Nepaug Bible Church - - Pastor's Prayer Meeting Lesson Notes -

Part XIII: Discipling Others On Holiness Regarding Everyday Functions
(Deuteronomy 14:1-21)
  1. Introduction
    1. Among the various reasons Christ died on the cross, none is as important as the fact we who trust in Him might live righteously in this life, Romans 6:4.
    2. However, we often do not think of the ordinary, everyday functions of our lives as being that important to God especially when we consider He is the Almighty Creator of the vast, complex universe.
    3. To counter our thinking as much, Moses directed the people of Israel on God's directives concerning everyday personal activities to reveal to the nations around them their special relationship with Him:
  2. Discipling Others On Holiness Regarding Everyday Functions, Deuteronomy 14:1-21.
    1. When Moses addressed the people of Israel shortly before his passing, he explained they were the spiritual children of the Lord their God, a important, wonderful relationship with the Creator, Deuteronomy 14:1a.
    2. In view of that relationship, Moses explained God prescribed how Israel was to live regarding very personal, everyday life functions as follows (Deuteronomy 14:1b-21):
      1. Moses detailed how the people of Israel were to mourn at funerals to reflect their separation from paganism and their identity as His spiritual children, Deuteronomy 14:1b-2:
        1. Ryrie notes that the self-laceration and shaving the front of one's head listed in Deut. 14:1b NIV were practiced by the pagan Canaanites to signify "the divinity of the dead person," cf. Ryrie Study Bible: KJV, footnote to Deuteronomy 14:1.
        2. Since Israel was to have no other gods but the Creator God as their Lord (Exodus 20:3), such practices of grief were forbidden, so the people of Israel were to mourn in other ways, Dt. 14:b.
        3. Moses explained in Deuteronomy 14:2 that Israel was separate (the meaning of "holy") from the errant beliefs of the Canaanites, so God's people were to act as separated in their actions that reflected such beliefs even in the way they mourned.
      2. Moses explained the diet of the people of Israel was to reflect the nation's holiness, Deut. 14:3-21:
        1. The dietary laws given in Deuteronomy 14:3-21 were given in the context of Israel's relationship to God and her consequent separation from the errant Canaanite beliefs and deeds, cf. Dt. 14:1-2.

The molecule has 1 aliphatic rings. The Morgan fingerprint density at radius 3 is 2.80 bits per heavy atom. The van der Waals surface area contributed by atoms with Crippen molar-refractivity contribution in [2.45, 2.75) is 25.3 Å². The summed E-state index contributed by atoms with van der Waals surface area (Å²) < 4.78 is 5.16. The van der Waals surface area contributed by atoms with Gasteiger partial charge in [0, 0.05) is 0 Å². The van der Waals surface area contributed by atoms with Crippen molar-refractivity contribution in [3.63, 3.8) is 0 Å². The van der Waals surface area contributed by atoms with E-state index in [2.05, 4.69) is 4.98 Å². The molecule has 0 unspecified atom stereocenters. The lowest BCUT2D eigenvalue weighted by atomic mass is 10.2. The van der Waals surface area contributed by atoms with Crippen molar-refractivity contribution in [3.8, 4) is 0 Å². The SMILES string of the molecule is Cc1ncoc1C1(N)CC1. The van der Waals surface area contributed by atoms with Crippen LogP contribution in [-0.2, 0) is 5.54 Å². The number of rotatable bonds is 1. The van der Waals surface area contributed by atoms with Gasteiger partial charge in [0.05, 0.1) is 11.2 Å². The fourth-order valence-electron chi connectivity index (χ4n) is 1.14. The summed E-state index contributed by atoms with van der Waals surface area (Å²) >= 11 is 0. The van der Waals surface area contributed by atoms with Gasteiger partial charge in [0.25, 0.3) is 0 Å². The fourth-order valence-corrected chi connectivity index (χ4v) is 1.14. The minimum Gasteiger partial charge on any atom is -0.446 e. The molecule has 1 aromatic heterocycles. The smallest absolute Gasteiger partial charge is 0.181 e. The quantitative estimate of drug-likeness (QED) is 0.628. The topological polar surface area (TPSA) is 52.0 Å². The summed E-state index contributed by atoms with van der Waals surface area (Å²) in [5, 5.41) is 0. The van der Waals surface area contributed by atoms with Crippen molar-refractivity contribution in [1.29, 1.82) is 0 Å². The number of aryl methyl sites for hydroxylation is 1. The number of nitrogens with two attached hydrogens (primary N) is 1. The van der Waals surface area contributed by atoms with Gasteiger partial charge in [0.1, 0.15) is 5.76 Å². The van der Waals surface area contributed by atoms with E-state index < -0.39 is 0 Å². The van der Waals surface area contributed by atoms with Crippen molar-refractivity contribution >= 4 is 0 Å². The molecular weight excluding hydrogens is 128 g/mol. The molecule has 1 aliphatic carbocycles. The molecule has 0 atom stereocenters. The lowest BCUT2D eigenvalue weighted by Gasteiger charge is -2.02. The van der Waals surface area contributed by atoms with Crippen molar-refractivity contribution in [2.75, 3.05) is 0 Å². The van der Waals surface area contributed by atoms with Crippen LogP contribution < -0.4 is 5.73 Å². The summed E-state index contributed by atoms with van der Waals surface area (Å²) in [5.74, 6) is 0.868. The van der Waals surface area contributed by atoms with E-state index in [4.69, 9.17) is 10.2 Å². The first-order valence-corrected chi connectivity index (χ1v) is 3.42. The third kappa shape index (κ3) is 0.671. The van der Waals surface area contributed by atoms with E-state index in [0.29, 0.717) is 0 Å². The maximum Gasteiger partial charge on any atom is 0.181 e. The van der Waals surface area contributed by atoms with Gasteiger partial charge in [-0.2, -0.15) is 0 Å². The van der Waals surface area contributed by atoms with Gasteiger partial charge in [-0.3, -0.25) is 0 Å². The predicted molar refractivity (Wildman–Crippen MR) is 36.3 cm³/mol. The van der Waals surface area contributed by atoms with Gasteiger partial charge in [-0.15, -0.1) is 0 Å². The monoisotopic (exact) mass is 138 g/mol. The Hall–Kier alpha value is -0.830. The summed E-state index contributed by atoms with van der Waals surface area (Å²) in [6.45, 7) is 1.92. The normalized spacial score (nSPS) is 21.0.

2. This context reveals the basis for the diet is one's testimony -- not his health, for "to try to connect these regulations of the law with modern laws of hygiene is arbitrary and breaks down when applied in details" according to Jack P. Lewis, Ph. D., Harvard Divinity School; Ph. D., Harvard University and Ph. D., Hebrew Union College in the Zondervan Pict. Ency. of the Bible, vol. Two, p. 586.
        3. Accordingly, Moses' implied the diet of Israel was to reflect the peoples' separation from evil beliefs and their practices in light of Israel's special relationship with God as follows: (a) the people of Israel could eat those land animals only that chewed the cud and had divided hooves, Deut. 14:4-5; the failure of a land animal to have either of these qualifications made it unfit for Israel's consumption, Deut. 14:7-8. (b) the people of Israel could eat only those sea animals that had both fins and scales, Deut. 14:9; the failure of a sea creature to have either of these qualifications made it unfit for Israel's consumption, Deut. 14:10. (c) Moses listed which birds the people were allowed to eat and which ones they were to avoid in Deut. 14:11-20. (d) Also, he relayed the people of God could not eat animals that had died on their own as did the Gentiles; the people of Israel had to kill the animals they ate, Deut. 14:21a. (c) Finally, to reflect how Israel was related to a compassionate God, unlike the Gentiles around them, the people of God were to avoid eating the nursing young of animal life as doing so created an unusual, heartless hardship on the nursing mother, Deut. 14:21b.
Lesson: Moses reported SINCE the people of Israel were in a SPECIAL relationship with God, unlike the pagan Canaanites around them, the daily functions including the WAY they were to mourn, WHAT they were to eat and HOW they were to treat nursing animal life were to reflect that relationship.

Application: In discipling others in the post-law era today, though we are NOT to put them under a man-made, legalistic set of laws on lifestyle issues, we DO need to teach them ALL we DO REFLECTS on our RELATIONSHIP with God, and that will AFFECT ALL of these things, 1 Cor. 6:12; 8:8-13.